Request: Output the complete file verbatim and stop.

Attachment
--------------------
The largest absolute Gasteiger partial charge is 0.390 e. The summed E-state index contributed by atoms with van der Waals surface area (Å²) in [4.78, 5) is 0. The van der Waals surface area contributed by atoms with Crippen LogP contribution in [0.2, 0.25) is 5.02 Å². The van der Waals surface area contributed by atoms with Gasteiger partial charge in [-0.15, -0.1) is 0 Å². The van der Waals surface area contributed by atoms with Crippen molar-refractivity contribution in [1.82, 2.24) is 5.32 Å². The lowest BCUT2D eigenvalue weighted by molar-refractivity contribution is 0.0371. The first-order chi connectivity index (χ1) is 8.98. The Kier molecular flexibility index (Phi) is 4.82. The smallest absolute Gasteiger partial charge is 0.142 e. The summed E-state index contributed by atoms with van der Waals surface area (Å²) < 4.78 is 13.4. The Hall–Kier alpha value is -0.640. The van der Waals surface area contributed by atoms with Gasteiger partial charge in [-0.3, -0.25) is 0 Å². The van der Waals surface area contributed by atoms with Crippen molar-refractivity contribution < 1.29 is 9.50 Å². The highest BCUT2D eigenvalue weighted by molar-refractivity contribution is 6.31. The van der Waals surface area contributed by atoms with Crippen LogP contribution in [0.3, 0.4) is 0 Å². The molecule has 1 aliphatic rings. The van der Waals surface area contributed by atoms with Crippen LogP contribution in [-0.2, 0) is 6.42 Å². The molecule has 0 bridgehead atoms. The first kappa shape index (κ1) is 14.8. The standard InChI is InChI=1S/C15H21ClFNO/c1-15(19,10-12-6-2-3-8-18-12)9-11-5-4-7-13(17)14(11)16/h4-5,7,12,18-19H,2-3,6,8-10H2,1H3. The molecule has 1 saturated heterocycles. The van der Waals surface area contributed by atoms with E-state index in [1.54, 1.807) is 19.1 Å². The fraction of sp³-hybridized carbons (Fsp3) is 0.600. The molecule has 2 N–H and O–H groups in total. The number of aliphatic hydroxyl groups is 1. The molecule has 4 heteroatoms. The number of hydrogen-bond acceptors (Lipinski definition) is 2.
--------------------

The largest absolute Gasteiger partial charge is 0.390 e. The summed E-state index contributed by atoms with van der Waals surface area (Å²) in [4.78, 5) is 0. The van der Waals surface area contributed by atoms with Crippen LogP contribution in [0.2, 0.25) is 5.02 Å². The van der Waals surface area contributed by atoms with Gasteiger partial charge in [-0.15, -0.1) is 0 Å². The van der Waals surface area contributed by atoms with Crippen molar-refractivity contribution in [1.82, 2.24) is 5.32 Å². The lowest BCUT2D eigenvalue weighted by molar-refractivity contribution is 0.0371. The first-order chi connectivity index (χ1) is 8.98. The Kier molecular flexibility index (Phi) is 4.82. The smallest absolute Gasteiger partial charge is 0.142 e. The summed E-state index contributed by atoms with van der Waals surface area (Å²) < 4.78 is 13.4. The Hall–Kier alpha value is -0.640. The van der Waals surface area contributed by atoms with Gasteiger partial charge in [-0.3, -0.25) is 0 Å². The van der Waals surface area contributed by atoms with Crippen molar-refractivity contribution < 1.29 is 9.50 Å². The highest BCUT2D eigenvalue weighted by molar-refractivity contribution is 6.31. The van der Waals surface area contributed by atoms with Crippen LogP contribution in [0.3, 0.4) is 0 Å². The molecule has 1 aliphatic rings. The van der Waals surface area contributed by atoms with Crippen LogP contribution in [-0.2, 0) is 6.42 Å². The molecule has 0 bridgehead atoms. The first kappa shape index (κ1) is 14.8. The standard InChI is InChI=1S/C15H21ClFNO/c1-15(19,10-12-6-2-3-8-18-12)9-11-5-4-7-13(17)14(11)16/h4-5,7,12,18-19H,2-3,6,8-10H2,1H3. The molecule has 1 saturated heterocycles. The van der Waals surface area contributed by atoms with E-state index in [1.54, 1.807) is 19.1 Å². The fraction of sp³-hybridized carbons (Fsp3) is 0.600. The molecule has 2 N–H and O–H groups in total. The number of aliphatic hydroxyl groups is 1. The molecule has 4 heteroatoms. The number of hydrogen-bond acceptors (Lipinski definition) is 2.